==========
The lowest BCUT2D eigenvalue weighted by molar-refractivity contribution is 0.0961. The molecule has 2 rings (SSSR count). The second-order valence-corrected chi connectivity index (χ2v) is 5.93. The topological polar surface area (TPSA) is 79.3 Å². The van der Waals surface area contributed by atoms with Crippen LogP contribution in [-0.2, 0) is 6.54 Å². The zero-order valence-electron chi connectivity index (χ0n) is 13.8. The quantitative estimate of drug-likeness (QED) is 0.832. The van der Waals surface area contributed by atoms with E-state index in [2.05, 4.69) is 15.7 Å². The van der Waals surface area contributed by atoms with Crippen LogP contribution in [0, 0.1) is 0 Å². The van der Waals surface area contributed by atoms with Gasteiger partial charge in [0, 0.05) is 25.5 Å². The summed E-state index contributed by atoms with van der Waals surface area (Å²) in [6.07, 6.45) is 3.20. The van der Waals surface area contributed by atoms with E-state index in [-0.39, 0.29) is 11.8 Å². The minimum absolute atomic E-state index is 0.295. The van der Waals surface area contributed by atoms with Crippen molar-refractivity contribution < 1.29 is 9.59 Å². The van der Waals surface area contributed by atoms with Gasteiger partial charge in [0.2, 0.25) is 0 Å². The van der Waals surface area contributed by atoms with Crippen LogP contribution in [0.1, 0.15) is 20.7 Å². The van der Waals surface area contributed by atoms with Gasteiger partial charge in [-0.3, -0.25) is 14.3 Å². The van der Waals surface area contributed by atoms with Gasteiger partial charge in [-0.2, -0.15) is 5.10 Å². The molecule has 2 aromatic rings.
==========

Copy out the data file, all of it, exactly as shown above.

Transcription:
The lowest BCUT2D eigenvalue weighted by molar-refractivity contribution is 0.0961. The molecule has 2 rings (SSSR count). The second-order valence-corrected chi connectivity index (χ2v) is 5.93. The topological polar surface area (TPSA) is 79.3 Å². The van der Waals surface area contributed by atoms with Crippen LogP contribution in [-0.2, 0) is 6.54 Å². The zero-order valence-electron chi connectivity index (χ0n) is 13.8. The quantitative estimate of drug-likeness (QED) is 0.832. The van der Waals surface area contributed by atoms with E-state index in [2.05, 4.69) is 15.7 Å². The van der Waals surface area contributed by atoms with Crippen LogP contribution in [0, 0.1) is 0 Å². The van der Waals surface area contributed by atoms with Gasteiger partial charge in [0, 0.05) is 25.5 Å². The summed E-state index contributed by atoms with van der Waals surface area (Å²) in [6.07, 6.45) is 3.20. The van der Waals surface area contributed by atoms with E-state index in [-0.39, 0.29) is 11.8 Å². The minimum absolute atomic E-state index is 0.295. The van der Waals surface area contributed by atoms with Crippen molar-refractivity contribution < 1.29 is 9.59 Å². The van der Waals surface area contributed by atoms with Gasteiger partial charge in [0.2, 0.25) is 0 Å². The van der Waals surface area contributed by atoms with Crippen LogP contribution in [0.1, 0.15) is 20.7 Å². The van der Waals surface area contributed by atoms with Gasteiger partial charge in [-0.3, -0.25) is 14.3 Å². The van der Waals surface area contributed by atoms with Gasteiger partial charge in [-0.2, -0.15) is 5.10 Å². The molecule has 2 aromatic rings.